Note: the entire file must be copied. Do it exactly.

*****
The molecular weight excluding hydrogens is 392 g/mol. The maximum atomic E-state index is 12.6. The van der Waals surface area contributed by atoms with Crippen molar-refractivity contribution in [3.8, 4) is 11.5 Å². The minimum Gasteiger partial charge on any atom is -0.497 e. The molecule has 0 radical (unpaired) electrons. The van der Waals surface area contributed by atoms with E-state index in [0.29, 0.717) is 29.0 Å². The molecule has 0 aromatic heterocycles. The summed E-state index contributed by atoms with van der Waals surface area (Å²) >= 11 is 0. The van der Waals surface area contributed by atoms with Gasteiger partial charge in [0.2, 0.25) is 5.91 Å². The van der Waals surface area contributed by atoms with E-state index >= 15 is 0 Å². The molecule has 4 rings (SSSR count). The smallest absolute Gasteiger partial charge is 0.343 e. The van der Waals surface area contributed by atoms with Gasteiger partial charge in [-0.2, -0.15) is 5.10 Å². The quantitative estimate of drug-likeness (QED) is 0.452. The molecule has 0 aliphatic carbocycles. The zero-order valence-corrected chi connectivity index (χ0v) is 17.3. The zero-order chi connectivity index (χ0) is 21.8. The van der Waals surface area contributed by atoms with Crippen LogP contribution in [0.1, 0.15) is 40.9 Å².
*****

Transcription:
The molecular weight excluding hydrogens is 392 g/mol. The maximum atomic E-state index is 12.6. The van der Waals surface area contributed by atoms with Crippen molar-refractivity contribution in [3.8, 4) is 11.5 Å². The minimum Gasteiger partial charge on any atom is -0.497 e. The molecule has 0 radical (unpaired) electrons. The van der Waals surface area contributed by atoms with E-state index in [0.29, 0.717) is 29.0 Å². The molecule has 0 aromatic heterocycles. The summed E-state index contributed by atoms with van der Waals surface area (Å²) >= 11 is 0. The van der Waals surface area contributed by atoms with Gasteiger partial charge in [0.2, 0.25) is 5.91 Å². The van der Waals surface area contributed by atoms with E-state index >= 15 is 0 Å². The molecule has 4 rings (SSSR count). The smallest absolute Gasteiger partial charge is 0.343 e. The van der Waals surface area contributed by atoms with Gasteiger partial charge in [-0.2, -0.15) is 5.10 Å². The quantitative estimate of drug-likeness (QED) is 0.452. The molecule has 0 aliphatic carbocycles. The zero-order valence-corrected chi connectivity index (χ0v) is 17.3. The zero-order chi connectivity index (χ0) is 21.8. The van der Waals surface area contributed by atoms with Crippen LogP contribution in [0.1, 0.15) is 40.9 Å².